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Timothy B. Lee

Timothy B. Lee

Timothy B. Lee covers technology policy, including copyright and patent law, telecom regulation, privacy, and free speech. He also writes about the economics of technology. He has previously written for Ars Technica and Forbes. You can follow him on Twitter or send him email.

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Brian Fung

Brian Fung covers technology for The Washington Post, focusing on electronic privacy, national security, digital politics and the Internet that binds it all together. He was previously the technology correspondent for National Journal and an associate editor at the Atlantic. His writing has also appeared in Foreign Policy, Talking Points Memo, the American Prospect and Nonprofit Quarterly. Follow Brian on Google+ .

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Andrea Peterson

Andrea Peterson covers technology policy for The Washington Post, with an emphasis on cybersecurity, consumer privacy, transparency, surveillance and open government. She also delves into the societal impacts of technology access and how innovation is intertwined with cultural development.

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Posted at 01:30 PM ET, 04/09/2013

The Circuit: Google Fiber stakes out new ground in Texas

Google Fiber expands to Austin: Google headed to the city of Austin, Tex., on Tuesday to announce that it is making the state capital the next site for its Google Fiber gigabit broadband service.

Gov. Rick Perry (R) and Mayor Lee Leffingwell were there for the announcement that Google will begin connecting Austin homes to the network in mid-2014 and will connect some public institutions to the network for free.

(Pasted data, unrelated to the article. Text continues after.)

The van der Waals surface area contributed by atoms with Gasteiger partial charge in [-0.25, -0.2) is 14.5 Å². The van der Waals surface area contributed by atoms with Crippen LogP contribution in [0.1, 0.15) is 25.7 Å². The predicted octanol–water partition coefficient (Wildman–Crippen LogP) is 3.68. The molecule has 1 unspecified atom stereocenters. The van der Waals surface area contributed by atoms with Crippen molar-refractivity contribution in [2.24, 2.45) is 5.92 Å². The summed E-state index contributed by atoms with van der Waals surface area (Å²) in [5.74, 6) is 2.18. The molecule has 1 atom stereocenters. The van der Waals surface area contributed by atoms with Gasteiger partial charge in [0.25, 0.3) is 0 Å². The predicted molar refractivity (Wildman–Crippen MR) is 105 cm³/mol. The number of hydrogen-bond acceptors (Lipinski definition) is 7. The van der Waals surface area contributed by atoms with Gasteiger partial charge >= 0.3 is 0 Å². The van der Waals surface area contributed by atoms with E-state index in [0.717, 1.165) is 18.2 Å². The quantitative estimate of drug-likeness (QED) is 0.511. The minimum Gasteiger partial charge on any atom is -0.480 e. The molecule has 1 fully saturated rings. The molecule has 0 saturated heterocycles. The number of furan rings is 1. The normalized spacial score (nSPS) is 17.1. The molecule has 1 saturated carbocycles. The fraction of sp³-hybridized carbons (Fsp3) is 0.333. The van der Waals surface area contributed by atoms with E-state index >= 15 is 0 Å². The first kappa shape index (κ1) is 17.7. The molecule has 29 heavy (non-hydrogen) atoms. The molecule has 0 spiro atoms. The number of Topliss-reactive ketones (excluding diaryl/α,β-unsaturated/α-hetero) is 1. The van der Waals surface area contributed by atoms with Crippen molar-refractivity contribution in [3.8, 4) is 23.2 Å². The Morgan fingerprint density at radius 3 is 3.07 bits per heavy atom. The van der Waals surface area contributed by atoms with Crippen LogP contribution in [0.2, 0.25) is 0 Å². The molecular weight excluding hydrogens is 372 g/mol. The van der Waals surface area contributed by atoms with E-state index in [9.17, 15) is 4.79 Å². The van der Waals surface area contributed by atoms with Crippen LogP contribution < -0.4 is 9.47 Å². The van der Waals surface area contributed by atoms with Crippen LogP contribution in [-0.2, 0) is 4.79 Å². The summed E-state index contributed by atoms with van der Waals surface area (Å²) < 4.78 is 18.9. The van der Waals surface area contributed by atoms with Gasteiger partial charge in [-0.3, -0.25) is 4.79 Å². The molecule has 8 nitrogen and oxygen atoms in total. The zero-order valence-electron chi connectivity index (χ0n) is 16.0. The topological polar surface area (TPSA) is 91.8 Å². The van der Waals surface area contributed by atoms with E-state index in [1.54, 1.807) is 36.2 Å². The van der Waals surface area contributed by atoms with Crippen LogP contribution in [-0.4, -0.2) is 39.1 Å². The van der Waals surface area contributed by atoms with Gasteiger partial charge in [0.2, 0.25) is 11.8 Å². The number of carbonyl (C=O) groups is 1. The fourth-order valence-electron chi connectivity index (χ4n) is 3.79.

Google faces new E.U. complaint: Microsoft, Oracle, Kayak and other technology and search companies in the coalition have filed a complaint with the European Union over Google’s Android mobile operating system, saying that the platform gives the tech giant an unfair advantage in mobile search.

The European Commission has been reviewing Google’s desktop search practices for antitrust violations. FairSearch has complained about Google in the past. After the Federal Trade Commission ruled this year that Google search practices have not hurt consumers, FairSearch said that it would turn its attention to the European Union.

The complaint alleges that Google’s free distribution of the Android platform is part of “deceptive conduct” to lock in the mobile search market. When asked about the complaint, Google said in a statement that it continues “to work cooperatively with the European Commission.”

LulzSec members plead guilty: Members of the loose hacking collective LulzSec — associated with Anonymous — pleaded guilty to charges that they conducted cyber attacks against Sony, News International and Great Britain’s National Health Service in London, according to a report from the Guardian.

Ryan Ackroyd, Jake Davis and Mustafa al-Bassam will be sentenced on May 14, along with Ryan Cleary, who pleaded guilty earlier.

Aereo, networks set up for a fight: Aereo, a Web start-up that uses antennas to pick up broadcast signals for the iPad, is facing a fight from television networks who say the service’s business model is tantamount to content theft.

Networks have been unable to stop Aereo in court, and Fox television’s parent company said Monday that it might consider taking its shows off of broadcast television and air them solely on cable as a result.

“We won’t just sit idle and allow our content to be actively stolen,” said Chase Carey, president of News Corp., which owns Fox Television, The Washington Post reported.

For its part, Aereo says that its technology allows consumers to access shows on the public airwaves; the service also gives customers the option to pause and record broadcasts or save TV shows shown live for later viewing.

Aereo, The Post reported, is planning to expand its service to Washington and 21 other markets this summer.

(Aereo is backed by media mogul Barry Diller, chairman of IAC/Interactive Corp. Diller is a member of The Washington Post Co. board of directors.)

By  |  01:30 PM ET, 04/09/2013

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